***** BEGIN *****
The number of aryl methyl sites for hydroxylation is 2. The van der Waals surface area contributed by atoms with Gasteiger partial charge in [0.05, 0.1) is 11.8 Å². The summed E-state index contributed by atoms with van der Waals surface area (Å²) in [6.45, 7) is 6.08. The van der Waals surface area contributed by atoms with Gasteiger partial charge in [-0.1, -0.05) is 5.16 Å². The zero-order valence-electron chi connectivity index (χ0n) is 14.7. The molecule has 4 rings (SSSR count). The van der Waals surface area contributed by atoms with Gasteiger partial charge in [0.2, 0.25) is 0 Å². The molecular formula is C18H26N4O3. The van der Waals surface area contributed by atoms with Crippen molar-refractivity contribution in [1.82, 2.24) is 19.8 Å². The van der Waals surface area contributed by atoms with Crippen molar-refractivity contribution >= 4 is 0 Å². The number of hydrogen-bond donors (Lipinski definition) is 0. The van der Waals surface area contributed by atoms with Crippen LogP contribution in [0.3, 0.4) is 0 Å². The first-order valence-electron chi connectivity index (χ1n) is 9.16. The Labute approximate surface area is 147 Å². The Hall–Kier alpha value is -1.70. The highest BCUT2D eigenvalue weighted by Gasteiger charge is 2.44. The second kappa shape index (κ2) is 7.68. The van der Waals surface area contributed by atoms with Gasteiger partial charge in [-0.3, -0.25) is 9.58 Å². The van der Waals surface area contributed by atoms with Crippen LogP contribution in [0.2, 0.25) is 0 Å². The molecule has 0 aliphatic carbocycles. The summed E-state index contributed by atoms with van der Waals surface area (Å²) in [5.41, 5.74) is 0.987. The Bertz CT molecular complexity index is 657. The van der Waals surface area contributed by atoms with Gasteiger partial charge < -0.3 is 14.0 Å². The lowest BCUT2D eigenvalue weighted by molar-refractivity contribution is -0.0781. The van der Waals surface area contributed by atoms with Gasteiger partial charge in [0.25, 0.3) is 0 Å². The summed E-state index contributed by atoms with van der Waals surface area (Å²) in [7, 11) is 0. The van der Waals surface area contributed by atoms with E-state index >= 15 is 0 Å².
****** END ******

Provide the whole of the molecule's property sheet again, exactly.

The number of aryl methyl sites for hydroxylation is 2. The van der Waals surface area contributed by atoms with Gasteiger partial charge in [0.05, 0.1) is 11.8 Å². The summed E-state index contributed by atoms with van der Waals surface area (Å²) in [6.45, 7) is 6.08. The van der Waals surface area contributed by atoms with Gasteiger partial charge in [-0.1, -0.05) is 5.16 Å². The zero-order valence-electron chi connectivity index (χ0n) is 14.7. The molecule has 4 rings (SSSR count). The van der Waals surface area contributed by atoms with Gasteiger partial charge in [0.2, 0.25) is 0 Å². The molecular formula is C18H26N4O3. The van der Waals surface area contributed by atoms with Crippen molar-refractivity contribution in [1.82, 2.24) is 19.8 Å². The van der Waals surface area contributed by atoms with Crippen molar-refractivity contribution >= 4 is 0 Å². The number of hydrogen-bond donors (Lipinski definition) is 0. The van der Waals surface area contributed by atoms with Crippen LogP contribution in [0.3, 0.4) is 0 Å². The first-order valence-electron chi connectivity index (χ1n) is 9.16. The Labute approximate surface area is 147 Å². The Hall–Kier alpha value is -1.70. The highest BCUT2D eigenvalue weighted by Gasteiger charge is 2.44. The second kappa shape index (κ2) is 7.68. The van der Waals surface area contributed by atoms with Gasteiger partial charge in [-0.3, -0.25) is 9.58 Å². The van der Waals surface area contributed by atoms with Crippen LogP contribution in [0.2, 0.25) is 0 Å². The molecule has 0 aliphatic carbocycles. The summed E-state index contributed by atoms with van der Waals surface area (Å²) in [5.41, 5.74) is 0.987. The Bertz CT molecular complexity index is 657. The van der Waals surface area contributed by atoms with Gasteiger partial charge < -0.3 is 14.0 Å². The lowest BCUT2D eigenvalue weighted by molar-refractivity contribution is -0.0781. The van der Waals surface area contributed by atoms with Gasteiger partial charge in [0.25, 0.3) is 0 Å². The summed E-state index contributed by atoms with van der Waals surface area (Å²) in [7, 11) is 0. The van der Waals surface area contributed by atoms with E-state index >= 15 is 0 Å².